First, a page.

The amazing voice of Freddie Mercury

A simple request: please don’t stop after the second paragraph, specially if you are a fan of Queen frontman Freddie Mercury. Last week, the late rock icon suddenly got back in the news after researchers concluded he had a voice unlike anyone in rock ‘n’ roll, and even implied he did things that even the great operatic tenor Luciano Pavarotti didn’t manage.

Conducted by a group of Austrian, Czech and Swedish musicologists and voice-culturists, the study was published in the journal Logopedics Phoniatrics Vocology . Now, if those three words sound so complicated, what would the actual analysis be like? Words like ‘sub-harmonics’, ‘ventricular folds’, ‘median speaking fundamental frequency’ and ‘Tuvan throat singing’ were regularly used.

Never mind what these terms mean, but let’s analyse Mercury’s voice in simple terms. While the researchers couldn’t confirm the general assumption that his voice spanned a full four octaves, they essentially said something most rock fans believed for years. He had among the most special vocal chords in the world.

Hailing from an Indian Parsi family, Mercury was born in Zanzibar, studied in Panchgani (a few hours away from Pune), and made his career in the UK. Many rock buffs know his hits ‘I Want To Break Free’, ‘We Will Rock You’, ‘Another One Bites The Dust’, ‘Radio Ga-Ga’, ‘Bohemian Rhapsody’ and ‘Bicycle Race’. Hardcore fans would know the rarer gems.

Now what makes his, or anybody’s voice, really stand out? Let’s think from a lay-listener’s viewpoint. While many technical studies have been done across genres and languages, let’s consider specific examples of male rock and pop singers, using common words.

Like many others, Mercury’s voice had pleasantness, adequate training and practice, tone, technique, depth and modulation. He was aided by good compositions and musical arrangements. Yet, two qualities helped him develop an X Factor. These were range and timbre.

Unlike opera or choir singers, who specialise in specific ranges, pop and rock vocalists traverse a wide spectrum. Some sing similar to their natural spoken voice, while others use an artificial ‘falsetto’. Some use a combination of both.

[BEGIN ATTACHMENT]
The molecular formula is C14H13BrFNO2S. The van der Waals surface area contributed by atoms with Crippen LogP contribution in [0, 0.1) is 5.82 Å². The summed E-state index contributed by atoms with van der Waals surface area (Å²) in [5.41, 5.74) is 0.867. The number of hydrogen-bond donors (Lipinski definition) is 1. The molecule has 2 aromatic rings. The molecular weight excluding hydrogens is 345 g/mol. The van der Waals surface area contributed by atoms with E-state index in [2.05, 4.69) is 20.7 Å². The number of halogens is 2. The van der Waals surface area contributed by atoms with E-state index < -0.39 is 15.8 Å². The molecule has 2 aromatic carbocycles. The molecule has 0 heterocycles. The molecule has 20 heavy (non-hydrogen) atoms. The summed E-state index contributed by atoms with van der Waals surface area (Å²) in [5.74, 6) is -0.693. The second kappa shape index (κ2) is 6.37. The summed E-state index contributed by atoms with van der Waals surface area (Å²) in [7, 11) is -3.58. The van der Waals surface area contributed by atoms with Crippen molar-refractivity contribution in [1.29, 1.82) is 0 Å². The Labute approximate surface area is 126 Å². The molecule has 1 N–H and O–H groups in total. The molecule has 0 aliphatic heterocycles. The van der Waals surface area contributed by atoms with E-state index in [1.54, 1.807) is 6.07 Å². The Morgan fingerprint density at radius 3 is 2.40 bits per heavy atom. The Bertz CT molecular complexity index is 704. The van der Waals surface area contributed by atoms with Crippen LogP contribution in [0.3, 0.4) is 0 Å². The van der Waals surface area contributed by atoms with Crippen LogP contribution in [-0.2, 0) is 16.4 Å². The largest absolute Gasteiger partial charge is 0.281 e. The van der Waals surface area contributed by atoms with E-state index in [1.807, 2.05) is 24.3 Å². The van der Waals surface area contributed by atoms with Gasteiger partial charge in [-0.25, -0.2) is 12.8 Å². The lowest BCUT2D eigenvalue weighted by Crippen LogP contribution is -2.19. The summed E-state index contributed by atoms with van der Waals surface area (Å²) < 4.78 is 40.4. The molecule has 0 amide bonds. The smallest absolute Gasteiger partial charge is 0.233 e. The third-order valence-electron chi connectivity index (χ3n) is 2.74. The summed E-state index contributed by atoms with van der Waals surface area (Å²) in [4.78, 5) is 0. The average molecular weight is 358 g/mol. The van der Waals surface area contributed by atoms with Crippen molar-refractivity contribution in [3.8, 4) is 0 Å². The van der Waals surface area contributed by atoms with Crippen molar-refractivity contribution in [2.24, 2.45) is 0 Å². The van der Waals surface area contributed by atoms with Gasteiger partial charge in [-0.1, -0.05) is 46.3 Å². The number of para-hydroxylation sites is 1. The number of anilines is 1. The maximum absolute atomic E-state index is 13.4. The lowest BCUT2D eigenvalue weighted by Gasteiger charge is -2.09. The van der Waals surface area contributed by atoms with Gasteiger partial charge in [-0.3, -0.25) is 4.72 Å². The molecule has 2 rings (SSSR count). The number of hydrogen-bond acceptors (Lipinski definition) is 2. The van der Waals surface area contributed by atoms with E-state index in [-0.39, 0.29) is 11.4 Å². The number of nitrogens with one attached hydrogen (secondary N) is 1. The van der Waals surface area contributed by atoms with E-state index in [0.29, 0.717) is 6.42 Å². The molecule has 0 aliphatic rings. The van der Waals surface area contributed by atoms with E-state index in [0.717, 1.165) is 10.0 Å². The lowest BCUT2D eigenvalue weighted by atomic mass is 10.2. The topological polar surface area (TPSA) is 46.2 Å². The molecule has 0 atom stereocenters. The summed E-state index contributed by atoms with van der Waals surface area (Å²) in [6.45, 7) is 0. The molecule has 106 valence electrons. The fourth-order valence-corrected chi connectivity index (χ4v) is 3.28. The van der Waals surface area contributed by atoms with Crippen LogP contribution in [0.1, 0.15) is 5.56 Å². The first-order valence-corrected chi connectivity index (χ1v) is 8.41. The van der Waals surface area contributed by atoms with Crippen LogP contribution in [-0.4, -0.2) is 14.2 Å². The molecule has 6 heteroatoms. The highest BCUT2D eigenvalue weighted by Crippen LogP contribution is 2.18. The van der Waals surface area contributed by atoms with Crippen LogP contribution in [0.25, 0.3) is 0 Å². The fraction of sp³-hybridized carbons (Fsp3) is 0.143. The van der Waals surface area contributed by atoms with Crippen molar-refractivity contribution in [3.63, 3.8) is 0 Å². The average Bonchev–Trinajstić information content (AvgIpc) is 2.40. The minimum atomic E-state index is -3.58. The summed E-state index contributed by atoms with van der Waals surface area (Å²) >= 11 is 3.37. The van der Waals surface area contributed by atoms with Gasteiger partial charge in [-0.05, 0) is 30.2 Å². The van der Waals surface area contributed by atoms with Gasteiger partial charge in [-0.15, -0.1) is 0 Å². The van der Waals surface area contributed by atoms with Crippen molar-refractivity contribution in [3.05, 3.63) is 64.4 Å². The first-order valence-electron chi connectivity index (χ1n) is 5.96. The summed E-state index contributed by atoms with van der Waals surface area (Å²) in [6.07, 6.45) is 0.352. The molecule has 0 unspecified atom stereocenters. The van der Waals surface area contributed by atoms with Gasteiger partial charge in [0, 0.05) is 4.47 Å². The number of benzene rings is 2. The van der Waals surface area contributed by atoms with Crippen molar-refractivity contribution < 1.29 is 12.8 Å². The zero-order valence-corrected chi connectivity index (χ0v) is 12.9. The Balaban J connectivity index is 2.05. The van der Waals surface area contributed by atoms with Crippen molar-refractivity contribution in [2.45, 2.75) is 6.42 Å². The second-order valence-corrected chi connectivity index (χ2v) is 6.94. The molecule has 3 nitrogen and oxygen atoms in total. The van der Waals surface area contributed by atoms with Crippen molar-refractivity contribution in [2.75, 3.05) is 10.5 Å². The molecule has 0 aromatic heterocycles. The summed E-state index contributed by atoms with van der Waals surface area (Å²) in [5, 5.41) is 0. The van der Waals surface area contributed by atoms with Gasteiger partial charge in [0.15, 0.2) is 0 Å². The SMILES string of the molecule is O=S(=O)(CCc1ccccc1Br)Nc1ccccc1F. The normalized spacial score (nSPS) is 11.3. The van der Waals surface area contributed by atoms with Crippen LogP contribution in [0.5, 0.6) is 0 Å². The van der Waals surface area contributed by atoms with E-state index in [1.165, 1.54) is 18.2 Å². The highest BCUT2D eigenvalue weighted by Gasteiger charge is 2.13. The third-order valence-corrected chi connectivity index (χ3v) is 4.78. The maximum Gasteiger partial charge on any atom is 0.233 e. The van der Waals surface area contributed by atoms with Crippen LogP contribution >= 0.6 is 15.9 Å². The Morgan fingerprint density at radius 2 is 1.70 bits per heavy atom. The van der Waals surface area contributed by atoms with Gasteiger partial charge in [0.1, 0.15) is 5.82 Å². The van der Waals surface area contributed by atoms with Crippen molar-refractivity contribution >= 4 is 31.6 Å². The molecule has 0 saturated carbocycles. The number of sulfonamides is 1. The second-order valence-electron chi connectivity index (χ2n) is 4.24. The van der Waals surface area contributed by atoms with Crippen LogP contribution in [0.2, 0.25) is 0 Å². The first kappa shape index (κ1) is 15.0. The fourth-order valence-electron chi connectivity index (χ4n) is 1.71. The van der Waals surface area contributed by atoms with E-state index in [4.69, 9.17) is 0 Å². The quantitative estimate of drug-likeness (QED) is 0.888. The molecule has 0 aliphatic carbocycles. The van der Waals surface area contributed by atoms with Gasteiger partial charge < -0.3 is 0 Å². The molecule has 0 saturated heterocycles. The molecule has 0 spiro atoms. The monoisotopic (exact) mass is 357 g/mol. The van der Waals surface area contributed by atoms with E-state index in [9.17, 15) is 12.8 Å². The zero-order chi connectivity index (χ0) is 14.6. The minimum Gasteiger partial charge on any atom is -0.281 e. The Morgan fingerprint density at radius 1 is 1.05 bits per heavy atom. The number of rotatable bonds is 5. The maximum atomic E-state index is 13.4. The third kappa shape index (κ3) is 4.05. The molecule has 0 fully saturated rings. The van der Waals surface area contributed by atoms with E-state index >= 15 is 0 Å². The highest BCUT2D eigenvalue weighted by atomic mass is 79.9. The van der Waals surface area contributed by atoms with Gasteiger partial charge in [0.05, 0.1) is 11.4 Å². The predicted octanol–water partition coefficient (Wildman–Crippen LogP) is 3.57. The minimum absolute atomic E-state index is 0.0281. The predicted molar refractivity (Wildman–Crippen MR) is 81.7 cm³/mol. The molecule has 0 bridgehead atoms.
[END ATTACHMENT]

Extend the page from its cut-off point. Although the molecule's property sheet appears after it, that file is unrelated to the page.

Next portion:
The range involves an ability to sing various notes effortlessly and expressively. If one closely listens to Mercury, he did that easily. Unlike many singers who excel in either lower, middle or higher registers, but rarely in all three.

The timbre makes any voice unique, and applies to all genres. It is like a signature. Though a distinct timbre is no guarantee for success or greatness, it’s definitely an advantage.

Many male pop, rock, jazz and blues singers have possessed a trademark timbre. Besides Mercury, examples include Louis Armstrong, Frank Sinatra, Nat King Cole, bluesmen Howlin’ Wolf and John Lee Hooker, Cliff Richard, Neil Diamond, Rod Stewart, James Taylor, Leonard Cohen, Bob Dylan, Greek legend Demis Roussoss, Jethro Tull’s Ian Anderson, Jim Morrison of the Doors, Bad Company’s Paul Rodgers, Mark Knopfler of Dire Straits, Radiohead’s Thom Yorke, Pearl Jam’s Eddie Vedder and Richard Hawley. The list is endless.

So why is Mercury exceptional? That’s where the recent study comes in. The research team brought in rock singer Daniel Zangger-Borch to imitate his voice, and also checked recordings of the Queen star’s original spoken and sung voices. We will skip the technical details, but the conclusion was that his voice moved faster than many of the known greats. That also helped him in his stage showmanship, which was of another class by itself. We’re sure his fans are rejoicing over these findings.

Published on The Hindu

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